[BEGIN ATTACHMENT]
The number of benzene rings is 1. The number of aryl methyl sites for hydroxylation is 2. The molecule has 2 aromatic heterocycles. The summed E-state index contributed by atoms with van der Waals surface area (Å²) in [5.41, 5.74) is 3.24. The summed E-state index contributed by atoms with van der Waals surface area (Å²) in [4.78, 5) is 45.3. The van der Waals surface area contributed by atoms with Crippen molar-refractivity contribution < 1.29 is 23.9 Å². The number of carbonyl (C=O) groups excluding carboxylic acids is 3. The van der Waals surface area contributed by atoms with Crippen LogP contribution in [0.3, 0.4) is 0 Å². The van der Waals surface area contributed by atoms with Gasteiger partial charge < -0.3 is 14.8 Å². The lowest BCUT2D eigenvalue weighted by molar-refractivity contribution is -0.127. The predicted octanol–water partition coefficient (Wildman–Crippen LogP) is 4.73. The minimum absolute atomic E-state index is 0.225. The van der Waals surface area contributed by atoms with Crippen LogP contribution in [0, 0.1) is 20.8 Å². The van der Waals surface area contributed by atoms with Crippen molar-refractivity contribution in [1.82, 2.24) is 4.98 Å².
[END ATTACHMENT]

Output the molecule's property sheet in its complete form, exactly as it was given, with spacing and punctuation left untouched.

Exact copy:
The number of benzene rings is 1. The number of aryl methyl sites for hydroxylation is 2. The molecule has 2 aromatic heterocycles. The summed E-state index contributed by atoms with van der Waals surface area (Å²) in [5.41, 5.74) is 3.24. The summed E-state index contributed by atoms with van der Waals surface area (Å²) in [4.78, 5) is 45.3. The van der Waals surface area contributed by atoms with Crippen molar-refractivity contribution < 1.29 is 23.9 Å². The number of carbonyl (C=O) groups excluding carboxylic acids is 3. The van der Waals surface area contributed by atoms with Crippen LogP contribution in [0.3, 0.4) is 0 Å². The van der Waals surface area contributed by atoms with Gasteiger partial charge < -0.3 is 14.8 Å². The lowest BCUT2D eigenvalue weighted by molar-refractivity contribution is -0.127. The predicted octanol–water partition coefficient (Wildman–Crippen LogP) is 4.73. The minimum absolute atomic E-state index is 0.225. The van der Waals surface area contributed by atoms with Crippen LogP contribution in [0, 0.1) is 20.8 Å². The van der Waals surface area contributed by atoms with Crippen molar-refractivity contribution in [1.82, 2.24) is 4.98 Å².